Year in Review: California Closes Prisons and Transforms Others - GV Wire - Explore. Explain. Expose
Connect with us


Year in Review: California Closes Prisons and Transforms Others



California continues to close prisons and transform others, with Gov. Gavin Newsom pledging to turn San Quentin into an innovation center. (CalMatters/Miguel Gutierrez Jr.)
Share with friends


In Summary
As the state shutters prisons, Gov. Newsom wants to turn San Quentin into a model for rehabilitation. Attorney General Rob Bonta is trying to catch up on police shooting investigations.

Nigel Duara

Special to CalMatters


The long, loud fights over prison closures in 2022 spilled into 2023 as communities dependent on prison dollars continued to argue for their own survival. Despite protests, lobbying and lawsuits by the affected cities, California still plans to close another five prisons by 2027 as inmate populations keep falling.

Gov. Gavin Newsom pledged to transform San Quentin State Prison into a “center for innovation focused on education, rehabilitation and breaking cycles of crime” in an effort to reduce recidivism, but details remain scant on what that looks like.

Attorney General Rob Bonta’s unit that investigates police shootings of unarmed people had ruled on just four of its 44 cases by November 2023 as the families of people who were killed started to give up hope that the Justice Department would ever get them a resolution. The Justice Department conceded that it had not even logged every call from a police agency reporting the shooting of an unarmed person.

Florida Gov. Ron DeSantis organized the flights of two groups of migrants into California, prompting Newsom to refer to him as a “small, pathetic man” and insinuated that the state of California could pursue kidnapping charges. The tête-à-tête is expected to continue with a debate on Nov. 30.

Later in the summer, debate over a fairly minor bill log-jammed in an Assembly committee exploded into a three-day maelstrom in which a legislator reported getting death threats. The bill would have reclassified human trafficking of a minor for purposes of a commercial sex act as a “serious felony,” something that was proposed and rejected nine times before 2023. Newsom later signed the bill into law.

After consecutive years of record deaths in the San Diego jail system, a powerful legislator proposed putting “detention monitors” in each facility in the state. That plan was watered down significantly after opposition from law enforcement groups. The final version of the bill instead created a new position on the Board of State and Community Corrections that reviews in-custody deaths.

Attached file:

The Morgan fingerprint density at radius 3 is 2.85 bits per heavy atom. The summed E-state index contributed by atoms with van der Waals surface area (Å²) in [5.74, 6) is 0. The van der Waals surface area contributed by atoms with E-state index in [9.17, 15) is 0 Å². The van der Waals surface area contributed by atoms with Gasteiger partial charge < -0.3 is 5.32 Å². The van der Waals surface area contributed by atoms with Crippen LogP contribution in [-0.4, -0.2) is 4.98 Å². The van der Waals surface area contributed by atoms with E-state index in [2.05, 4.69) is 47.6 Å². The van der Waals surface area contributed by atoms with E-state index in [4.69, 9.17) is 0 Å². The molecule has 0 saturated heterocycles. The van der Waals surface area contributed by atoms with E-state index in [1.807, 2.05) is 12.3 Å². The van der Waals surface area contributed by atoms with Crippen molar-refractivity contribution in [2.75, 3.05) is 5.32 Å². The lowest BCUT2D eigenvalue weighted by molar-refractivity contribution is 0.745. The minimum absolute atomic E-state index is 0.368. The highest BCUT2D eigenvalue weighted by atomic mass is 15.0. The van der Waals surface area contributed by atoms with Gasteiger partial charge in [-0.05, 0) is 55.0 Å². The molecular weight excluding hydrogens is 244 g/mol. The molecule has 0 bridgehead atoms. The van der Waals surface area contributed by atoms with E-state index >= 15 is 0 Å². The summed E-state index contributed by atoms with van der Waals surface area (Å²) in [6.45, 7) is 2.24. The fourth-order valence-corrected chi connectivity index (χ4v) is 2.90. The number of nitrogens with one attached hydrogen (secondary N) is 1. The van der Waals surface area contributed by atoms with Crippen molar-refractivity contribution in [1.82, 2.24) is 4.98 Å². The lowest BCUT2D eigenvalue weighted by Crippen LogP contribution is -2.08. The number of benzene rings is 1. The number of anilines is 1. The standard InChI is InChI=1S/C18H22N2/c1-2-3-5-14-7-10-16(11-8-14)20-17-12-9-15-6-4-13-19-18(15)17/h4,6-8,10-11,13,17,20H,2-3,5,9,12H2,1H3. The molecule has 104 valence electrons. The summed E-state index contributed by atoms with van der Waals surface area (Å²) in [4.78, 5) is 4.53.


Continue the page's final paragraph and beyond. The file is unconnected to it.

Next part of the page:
In 2024, criminal justice reform advocates have pledged to bring back bills vetoed by Gov. Gavin Newsom as the governor himself has moderated his enthusiasm for far-reaching changes to California’s criminal justice system. Prisons in Blythe and California City will wind down operations as Newsom looks to shutter even more correctional facilities and yards. Lobbyists for law enforcement will keep a close eye on the waning post-George Floyd legislative enthusiasm for major changes to policing after a year in which they quietly watered down or killed two bills that would have affected prison transfers to immigration facilities and a major overhaul of how counties oversee their sheriffs.

About the Author

Nigel Duara joined CalMatters in 2020 as a Los Angeles-based reporter covering poverty and inequality issues for our California Divide collaboration. Previously, he served as a national and climate correspondent on the HBO show VICE News Tonight. Before that, he was the border correspondent at the Los Angeles Times based in Phoenix, deployed to stories across the country. He is a longtime contributor to Portland Monthly magazine and graduated from the University of Missouri School of Journalism.

About CalMatters

CalMatters is a nonprofit, nonpartisan newsroom committed to explaining California policy and politics.

Continue Reading
Advertisement GVwire